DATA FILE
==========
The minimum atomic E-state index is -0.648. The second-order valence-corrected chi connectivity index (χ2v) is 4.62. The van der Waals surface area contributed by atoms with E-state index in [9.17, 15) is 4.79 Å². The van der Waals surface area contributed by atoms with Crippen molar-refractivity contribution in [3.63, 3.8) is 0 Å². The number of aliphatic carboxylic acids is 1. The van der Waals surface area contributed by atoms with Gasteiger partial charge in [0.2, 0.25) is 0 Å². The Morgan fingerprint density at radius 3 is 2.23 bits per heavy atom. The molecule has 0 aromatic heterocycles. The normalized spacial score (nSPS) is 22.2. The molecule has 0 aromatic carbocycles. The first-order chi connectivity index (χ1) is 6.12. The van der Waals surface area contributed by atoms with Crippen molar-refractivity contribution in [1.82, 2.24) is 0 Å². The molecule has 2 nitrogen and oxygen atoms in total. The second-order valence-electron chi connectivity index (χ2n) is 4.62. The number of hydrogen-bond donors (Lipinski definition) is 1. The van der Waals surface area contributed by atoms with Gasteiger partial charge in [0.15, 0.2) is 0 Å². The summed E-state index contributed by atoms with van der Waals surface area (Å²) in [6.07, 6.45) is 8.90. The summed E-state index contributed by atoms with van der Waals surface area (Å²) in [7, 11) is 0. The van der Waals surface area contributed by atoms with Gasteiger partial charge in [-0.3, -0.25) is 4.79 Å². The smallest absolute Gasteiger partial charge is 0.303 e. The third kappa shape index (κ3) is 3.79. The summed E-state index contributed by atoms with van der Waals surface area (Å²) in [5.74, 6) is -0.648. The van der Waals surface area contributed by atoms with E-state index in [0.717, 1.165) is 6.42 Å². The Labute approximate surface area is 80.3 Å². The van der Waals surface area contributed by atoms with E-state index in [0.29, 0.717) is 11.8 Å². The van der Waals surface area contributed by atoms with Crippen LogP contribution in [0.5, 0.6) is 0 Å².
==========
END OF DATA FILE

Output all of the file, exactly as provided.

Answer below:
The minimum atomic E-state index is -0.648. The second-order valence-corrected chi connectivity index (χ2v) is 4.62. The van der Waals surface area contributed by atoms with E-state index in [9.17, 15) is 4.79 Å². The van der Waals surface area contributed by atoms with Crippen molar-refractivity contribution in [3.63, 3.8) is 0 Å². The number of aliphatic carboxylic acids is 1. The van der Waals surface area contributed by atoms with Gasteiger partial charge in [0.2, 0.25) is 0 Å². The Morgan fingerprint density at radius 3 is 2.23 bits per heavy atom. The molecule has 0 aromatic heterocycles. The normalized spacial score (nSPS) is 22.2. The molecule has 0 aromatic carbocycles. The first-order chi connectivity index (χ1) is 6.12. The van der Waals surface area contributed by atoms with Crippen molar-refractivity contribution in [1.82, 2.24) is 0 Å². The molecule has 2 nitrogen and oxygen atoms in total. The second-order valence-electron chi connectivity index (χ2n) is 4.62. The number of hydrogen-bond donors (Lipinski definition) is 1. The van der Waals surface area contributed by atoms with Gasteiger partial charge in [0.15, 0.2) is 0 Å². The summed E-state index contributed by atoms with van der Waals surface area (Å²) in [6.07, 6.45) is 8.90. The summed E-state index contributed by atoms with van der Waals surface area (Å²) in [7, 11) is 0. The van der Waals surface area contributed by atoms with Gasteiger partial charge in [-0.3, -0.25) is 4.79 Å². The smallest absolute Gasteiger partial charge is 0.303 e. The third kappa shape index (κ3) is 3.79. The summed E-state index contributed by atoms with van der Waals surface area (Å²) in [5.74, 6) is -0.648. The van der Waals surface area contributed by atoms with E-state index in [0.717, 1.165) is 6.42 Å². The Labute approximate surface area is 80.3 Å². The van der Waals surface area contributed by atoms with E-state index in [0.29, 0.717) is 11.8 Å². The van der Waals surface area contributed by atoms with Crippen LogP contribution in [0.5, 0.6) is 0 Å².